The influence was such that the members of the presidential cabinet used to consult their decisions with the members of the Council.
“With Salinas, they were invited to co-govern and they had wide sleeves, they were very important,” says Marcela Briz.
In the following governments, the Council maintained its influence, although not in the same way as it did in the administration of Carlos Salinas.
Thanks to his relationship with the former president, some members of the Council benefited from the privatization of public companies and increased their fortunes
In fact, it was at that time that some Mexicans began to appear in the lists of the richest in the world.
An example is Carlos Slim Helú, who bought Telephones from Mexico when it was public and had a monopoly on the country’s telephone service.
The company became the pillar of the current consortium of the entrepreneur, who ranks fifth in the Forbes list of the wealthiest on the planet.
Another beneficiary was Ricardo Salinas Pliego, who bought the state television station Imevisión to turn it into the TV Azteca network, with a presence in Mexico, the United States, and Central America.
Also Jorge Larrea, founder of Grupo México, which is one of the largest mining companies in the world.
At the CMN, 36 of the wealthiest entrepreneurs in the country participate. The president is Antonio del Valle Perochena.
Other members of the Council are Emilio Azcárraga, Ricardo Salinas Pliego, Alberto Baillères and Germán Larrea.
Despite its influence on government decisions, the Council maintains a low profile, an old strategy that has changed over the years.
For example, it is not known how many members it has. Some media and financial specialists speak of 50 members, but others say they are 60.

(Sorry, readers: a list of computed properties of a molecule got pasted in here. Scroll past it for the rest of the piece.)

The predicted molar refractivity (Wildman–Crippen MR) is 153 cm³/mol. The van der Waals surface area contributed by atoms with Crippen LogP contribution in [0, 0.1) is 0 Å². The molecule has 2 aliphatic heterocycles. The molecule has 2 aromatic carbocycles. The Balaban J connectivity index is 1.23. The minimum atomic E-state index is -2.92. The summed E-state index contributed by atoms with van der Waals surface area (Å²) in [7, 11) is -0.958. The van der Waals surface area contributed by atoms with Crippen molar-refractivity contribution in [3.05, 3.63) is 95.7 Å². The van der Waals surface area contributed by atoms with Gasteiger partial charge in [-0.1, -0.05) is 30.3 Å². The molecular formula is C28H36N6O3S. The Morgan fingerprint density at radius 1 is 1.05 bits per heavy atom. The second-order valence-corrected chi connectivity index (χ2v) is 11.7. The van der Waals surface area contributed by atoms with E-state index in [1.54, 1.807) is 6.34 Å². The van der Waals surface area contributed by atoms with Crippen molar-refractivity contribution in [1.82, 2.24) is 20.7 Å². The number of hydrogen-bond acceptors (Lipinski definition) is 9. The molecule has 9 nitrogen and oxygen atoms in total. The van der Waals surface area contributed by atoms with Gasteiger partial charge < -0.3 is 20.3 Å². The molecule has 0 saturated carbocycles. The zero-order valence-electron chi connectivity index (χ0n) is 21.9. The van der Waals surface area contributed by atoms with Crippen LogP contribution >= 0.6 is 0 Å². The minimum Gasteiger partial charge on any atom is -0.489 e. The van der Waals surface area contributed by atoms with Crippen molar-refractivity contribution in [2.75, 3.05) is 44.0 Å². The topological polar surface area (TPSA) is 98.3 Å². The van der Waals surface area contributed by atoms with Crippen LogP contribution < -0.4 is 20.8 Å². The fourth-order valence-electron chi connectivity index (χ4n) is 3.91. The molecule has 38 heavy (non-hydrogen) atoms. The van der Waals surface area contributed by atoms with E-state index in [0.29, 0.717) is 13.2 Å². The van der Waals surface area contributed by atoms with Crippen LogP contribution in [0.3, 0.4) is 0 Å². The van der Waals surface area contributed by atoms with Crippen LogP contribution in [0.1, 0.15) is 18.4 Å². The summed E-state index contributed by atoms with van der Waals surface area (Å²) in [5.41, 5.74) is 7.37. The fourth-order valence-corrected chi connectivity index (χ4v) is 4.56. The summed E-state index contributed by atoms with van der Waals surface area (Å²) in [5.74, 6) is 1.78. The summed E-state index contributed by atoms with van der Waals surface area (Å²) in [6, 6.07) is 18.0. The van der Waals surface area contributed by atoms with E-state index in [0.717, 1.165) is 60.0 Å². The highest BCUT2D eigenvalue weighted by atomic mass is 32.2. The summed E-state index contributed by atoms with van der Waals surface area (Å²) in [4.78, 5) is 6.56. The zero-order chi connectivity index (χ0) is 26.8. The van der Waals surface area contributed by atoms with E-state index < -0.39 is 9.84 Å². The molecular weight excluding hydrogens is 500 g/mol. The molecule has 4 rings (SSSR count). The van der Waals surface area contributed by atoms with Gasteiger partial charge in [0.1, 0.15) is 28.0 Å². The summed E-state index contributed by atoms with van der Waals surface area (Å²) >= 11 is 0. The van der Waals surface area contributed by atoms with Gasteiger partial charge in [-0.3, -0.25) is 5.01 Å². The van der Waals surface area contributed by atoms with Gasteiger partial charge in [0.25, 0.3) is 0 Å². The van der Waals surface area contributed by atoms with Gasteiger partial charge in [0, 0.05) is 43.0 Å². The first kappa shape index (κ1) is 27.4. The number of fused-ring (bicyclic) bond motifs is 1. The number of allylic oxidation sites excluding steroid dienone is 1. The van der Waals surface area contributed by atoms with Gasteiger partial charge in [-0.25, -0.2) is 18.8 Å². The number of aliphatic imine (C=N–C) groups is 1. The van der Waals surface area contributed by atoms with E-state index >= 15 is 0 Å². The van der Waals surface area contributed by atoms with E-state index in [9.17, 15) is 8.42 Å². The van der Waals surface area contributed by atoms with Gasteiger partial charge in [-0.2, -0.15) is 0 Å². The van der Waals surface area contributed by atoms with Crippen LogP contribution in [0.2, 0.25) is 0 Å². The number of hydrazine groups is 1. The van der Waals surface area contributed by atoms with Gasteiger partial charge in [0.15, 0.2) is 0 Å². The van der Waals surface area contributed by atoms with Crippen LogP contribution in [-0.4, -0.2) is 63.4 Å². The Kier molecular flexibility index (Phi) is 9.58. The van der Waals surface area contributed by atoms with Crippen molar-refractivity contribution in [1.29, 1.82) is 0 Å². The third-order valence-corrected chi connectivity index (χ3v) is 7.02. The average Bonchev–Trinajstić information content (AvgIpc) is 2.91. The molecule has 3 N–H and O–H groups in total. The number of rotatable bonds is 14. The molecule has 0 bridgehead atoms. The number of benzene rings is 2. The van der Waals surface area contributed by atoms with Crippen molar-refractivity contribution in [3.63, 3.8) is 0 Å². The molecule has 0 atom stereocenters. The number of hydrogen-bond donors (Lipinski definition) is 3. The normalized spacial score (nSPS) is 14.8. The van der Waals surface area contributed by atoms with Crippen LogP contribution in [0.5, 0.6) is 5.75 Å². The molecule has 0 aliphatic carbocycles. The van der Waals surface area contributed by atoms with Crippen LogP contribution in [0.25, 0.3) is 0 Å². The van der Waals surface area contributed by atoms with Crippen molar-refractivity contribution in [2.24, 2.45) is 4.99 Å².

Of them it s or the three are women: Blanca Treviño, founder of the company Softek and the first to be accepted; María Asunción Aramburuzabala, who was a majority shareholder of Grupo Modelo, maker of Corona beer, and Laura Zapata, owner of the Envases Universales company.
In the first decades, the UNAM researcher recalls, the Council “was a semi-secret group” that has gradually opened up.
Each year, for example, its members meet at a public event with the president in turn to announce their investments, and several of their members sometimes appear in the media.
But in general, the CMN maintains a discreet attitude. Why? “The decision not to be fully shown has been a tactic that has benefited him politically over the years,” explains Marcela Briz.
In fact, in its almost 60 years of history, there have been few public episodes of political activism.
The most recent case occurred in the 2018 presidential contest when the Council published a statement to question some comments from the then-candidate Andrés Manuel López Obrador.
The politician had accused several CMN members of supporting his adversaries in the contest.
“It scared them,” recalls José Yuste. “It is no secret that his natural candidate was not López Obrador .”
The relationship changed after AMLO, as the president is known in Mexico, assumed the government.
Lopez Obrador frequently meets with members of the Council. In addition, the agency announced in June 2019 an investment plan for 623,000 million pesos (about US $ 33,000 million).
“Those who were opponents, almost enemies, decided to work together,” explains the analyst. And it is that as it happened in other years, “they understood that it is better to be close to the government than to oppose it”.
The Mazatlan Post